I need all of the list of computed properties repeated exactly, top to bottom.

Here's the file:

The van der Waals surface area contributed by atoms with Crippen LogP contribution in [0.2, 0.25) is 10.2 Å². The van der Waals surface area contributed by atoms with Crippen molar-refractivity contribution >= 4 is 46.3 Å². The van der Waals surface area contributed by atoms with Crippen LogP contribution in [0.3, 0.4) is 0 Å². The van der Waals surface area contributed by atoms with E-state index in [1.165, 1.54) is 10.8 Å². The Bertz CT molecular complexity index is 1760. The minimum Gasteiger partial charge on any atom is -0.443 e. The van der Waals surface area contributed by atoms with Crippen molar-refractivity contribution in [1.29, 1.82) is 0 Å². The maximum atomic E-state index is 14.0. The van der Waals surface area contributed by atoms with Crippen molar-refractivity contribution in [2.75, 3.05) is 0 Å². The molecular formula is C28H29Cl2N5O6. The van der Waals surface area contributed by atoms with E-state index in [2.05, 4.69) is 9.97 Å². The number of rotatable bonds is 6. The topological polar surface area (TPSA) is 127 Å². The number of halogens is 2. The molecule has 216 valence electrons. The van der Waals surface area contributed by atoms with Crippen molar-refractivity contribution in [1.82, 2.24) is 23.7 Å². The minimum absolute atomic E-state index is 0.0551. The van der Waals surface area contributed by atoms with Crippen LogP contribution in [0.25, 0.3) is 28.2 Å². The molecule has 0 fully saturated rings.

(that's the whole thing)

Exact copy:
The van der Waals surface area contributed by atoms with Crippen LogP contribution in [0.2, 0.25) is 10.2 Å². The van der Waals surface area contributed by atoms with Crippen molar-refractivity contribution >= 4 is 46.3 Å². The van der Waals surface area contributed by atoms with Crippen LogP contribution in [0.3, 0.4) is 0 Å². The van der Waals surface area contributed by atoms with E-state index in [1.165, 1.54) is 10.8 Å². The Bertz CT molecular complexity index is 1760. The minimum Gasteiger partial charge on any atom is -0.443 e. The van der Waals surface area contributed by atoms with Crippen molar-refractivity contribution in [1.29, 1.82) is 0 Å². The maximum atomic E-state index is 14.0. The van der Waals surface area contributed by atoms with Crippen molar-refractivity contribution in [2.75, 3.05) is 0 Å². The molecular formula is C28H29Cl2N5O6. The van der Waals surface area contributed by atoms with E-state index in [2.05, 4.69) is 9.97 Å². The number of rotatable bonds is 6. The topological polar surface area (TPSA) is 127 Å². The number of halogens is 2. The molecule has 216 valence electrons. The van der Waals surface area contributed by atoms with Crippen molar-refractivity contribution in [1.82, 2.24) is 23.7 Å². The minimum absolute atomic E-state index is 0.0551. The van der Waals surface area contributed by atoms with Crippen LogP contribution in [0.25, 0.3) is 28.2 Å². The molecule has 0 fully saturated rings.